In my last post I spoke of how "science and scientifically-based technology" have changed the world. I had originally written "science and its corollary technology," which seems to suggest that all technology flows from a scientific understanding of the world. This is not true. Technology preceded science. The stone tools of our hominid ancestors were based on trial and error, not on any knowledge of the crystal structure of stone.
Fire-making, cooking, metal working, glass and pottery, agriculture, the domestication of animals, the wheel: none of these epic steps in human social evolution were based on the systematic investigation of nature's laws that we call science. The building of dams, canals, temples, fortifications and tombs advanced by rude experience. It is true that science had its tentative beginnings in antiquity -- think if Archimedes, Galen, Eratosthenes, and others, but their impact on technology was minimal. The Romans, who were less adept at science, far outstripped the more theoretical Greeks in mastering the practical arts.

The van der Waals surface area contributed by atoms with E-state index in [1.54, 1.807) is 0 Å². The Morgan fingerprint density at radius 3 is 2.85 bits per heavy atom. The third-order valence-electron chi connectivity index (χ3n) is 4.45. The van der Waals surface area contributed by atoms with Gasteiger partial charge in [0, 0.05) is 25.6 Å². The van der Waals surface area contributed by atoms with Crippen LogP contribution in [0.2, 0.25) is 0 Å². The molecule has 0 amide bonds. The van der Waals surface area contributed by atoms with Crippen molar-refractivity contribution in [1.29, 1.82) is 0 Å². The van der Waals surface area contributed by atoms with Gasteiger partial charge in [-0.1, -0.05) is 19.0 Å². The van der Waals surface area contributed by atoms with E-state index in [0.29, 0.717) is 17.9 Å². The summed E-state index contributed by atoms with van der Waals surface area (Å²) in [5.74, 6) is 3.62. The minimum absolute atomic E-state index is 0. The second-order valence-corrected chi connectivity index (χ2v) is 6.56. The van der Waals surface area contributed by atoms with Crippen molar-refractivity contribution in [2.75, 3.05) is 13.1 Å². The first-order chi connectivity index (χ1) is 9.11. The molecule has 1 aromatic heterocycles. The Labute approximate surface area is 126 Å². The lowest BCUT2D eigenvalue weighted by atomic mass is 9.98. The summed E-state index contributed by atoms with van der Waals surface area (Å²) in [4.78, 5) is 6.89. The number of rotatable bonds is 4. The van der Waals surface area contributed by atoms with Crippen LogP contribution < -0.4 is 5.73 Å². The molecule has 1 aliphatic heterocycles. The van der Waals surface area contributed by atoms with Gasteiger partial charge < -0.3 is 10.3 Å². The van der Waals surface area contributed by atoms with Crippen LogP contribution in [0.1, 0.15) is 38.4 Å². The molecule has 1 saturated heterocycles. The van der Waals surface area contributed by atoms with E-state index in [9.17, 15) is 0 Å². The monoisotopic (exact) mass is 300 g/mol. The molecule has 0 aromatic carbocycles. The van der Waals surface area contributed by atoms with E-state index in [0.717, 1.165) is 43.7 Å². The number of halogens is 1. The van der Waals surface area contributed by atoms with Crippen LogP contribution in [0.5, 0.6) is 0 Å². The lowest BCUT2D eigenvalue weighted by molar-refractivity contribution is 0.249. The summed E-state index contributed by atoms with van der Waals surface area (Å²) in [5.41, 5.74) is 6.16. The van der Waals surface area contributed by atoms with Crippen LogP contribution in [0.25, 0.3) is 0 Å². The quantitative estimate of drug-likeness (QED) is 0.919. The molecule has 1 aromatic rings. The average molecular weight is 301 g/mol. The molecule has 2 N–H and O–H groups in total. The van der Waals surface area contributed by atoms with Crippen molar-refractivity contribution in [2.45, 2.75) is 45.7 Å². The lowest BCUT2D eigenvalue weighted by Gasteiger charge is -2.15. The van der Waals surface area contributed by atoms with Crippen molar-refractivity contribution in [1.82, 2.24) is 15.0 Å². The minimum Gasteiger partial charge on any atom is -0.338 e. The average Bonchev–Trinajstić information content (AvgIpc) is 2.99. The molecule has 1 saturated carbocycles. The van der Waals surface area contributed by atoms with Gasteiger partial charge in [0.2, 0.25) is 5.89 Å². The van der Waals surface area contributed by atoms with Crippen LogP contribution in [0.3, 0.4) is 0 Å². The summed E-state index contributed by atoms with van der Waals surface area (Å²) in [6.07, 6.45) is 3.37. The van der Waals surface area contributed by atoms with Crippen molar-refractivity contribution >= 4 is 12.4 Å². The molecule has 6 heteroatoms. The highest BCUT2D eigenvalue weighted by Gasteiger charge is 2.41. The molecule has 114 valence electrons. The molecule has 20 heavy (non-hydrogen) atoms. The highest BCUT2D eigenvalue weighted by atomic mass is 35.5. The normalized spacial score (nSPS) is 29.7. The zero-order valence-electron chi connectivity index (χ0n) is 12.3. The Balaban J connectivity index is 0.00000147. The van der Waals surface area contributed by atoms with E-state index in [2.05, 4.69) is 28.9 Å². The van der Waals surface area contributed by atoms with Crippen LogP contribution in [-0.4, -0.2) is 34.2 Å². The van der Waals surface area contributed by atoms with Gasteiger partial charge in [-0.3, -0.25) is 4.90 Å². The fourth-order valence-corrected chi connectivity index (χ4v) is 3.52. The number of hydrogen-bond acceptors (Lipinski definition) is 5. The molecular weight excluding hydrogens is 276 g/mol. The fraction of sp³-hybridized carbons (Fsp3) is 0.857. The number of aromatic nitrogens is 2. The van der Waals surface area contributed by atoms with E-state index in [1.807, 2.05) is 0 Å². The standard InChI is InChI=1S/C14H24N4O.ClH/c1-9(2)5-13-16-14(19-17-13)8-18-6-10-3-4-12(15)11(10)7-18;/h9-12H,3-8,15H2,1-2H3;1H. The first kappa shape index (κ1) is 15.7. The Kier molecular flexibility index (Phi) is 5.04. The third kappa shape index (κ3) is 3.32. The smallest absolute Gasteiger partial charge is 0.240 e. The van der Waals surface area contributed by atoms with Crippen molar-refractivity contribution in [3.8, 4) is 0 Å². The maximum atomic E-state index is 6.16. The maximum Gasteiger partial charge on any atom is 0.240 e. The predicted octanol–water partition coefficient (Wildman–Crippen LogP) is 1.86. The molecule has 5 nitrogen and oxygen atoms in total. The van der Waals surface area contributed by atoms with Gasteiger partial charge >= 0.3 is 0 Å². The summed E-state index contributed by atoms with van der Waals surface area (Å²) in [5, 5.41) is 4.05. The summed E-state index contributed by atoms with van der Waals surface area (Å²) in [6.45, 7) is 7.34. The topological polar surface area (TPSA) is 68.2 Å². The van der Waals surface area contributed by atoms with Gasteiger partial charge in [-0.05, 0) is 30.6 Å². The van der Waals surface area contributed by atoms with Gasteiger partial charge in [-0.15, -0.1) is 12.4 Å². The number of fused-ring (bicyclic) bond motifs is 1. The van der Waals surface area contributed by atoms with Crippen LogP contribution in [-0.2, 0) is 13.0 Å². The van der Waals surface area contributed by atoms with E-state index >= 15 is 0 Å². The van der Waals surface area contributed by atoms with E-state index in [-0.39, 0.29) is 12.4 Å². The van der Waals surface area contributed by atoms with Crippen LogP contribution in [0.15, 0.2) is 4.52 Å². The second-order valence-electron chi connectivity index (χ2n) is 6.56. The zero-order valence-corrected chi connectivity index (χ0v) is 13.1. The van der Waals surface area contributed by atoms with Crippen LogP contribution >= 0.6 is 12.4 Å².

Science firmly established itself as a way of knowing in the 17th century, but it wasn't until the 19th century that an unstoppable flow of technological innovation began to flow from scientifically-acquired knowledge of the world. The work of Lavoisier, Priestly and others blazed the way for a burgeoning chemical industry. Faraday, Maxwell and Hertz sparked the massive influence of electrical technology on our lives. The germ theory of disease revolutionized public health. And so on.
It is not quite fair to say that science and technology are now the same thing, or that technology is a corollary of science, but the two activities have become so entangled that it is hard to think of one without the other. Strip away all of contemporary technology that is not science-based and we would indeed be back in Charles Dickens' London.
Give this to Havel and friends: Science has also given us gas chambers, nuclear weapons, global warming, overpopulation, and massive destruction of natural environments. Knowledge is morally neutral. The use of knowledge requires human wisdom, something that, alas, has perhaps not changed much since the time of Dickens -- or Archimedes.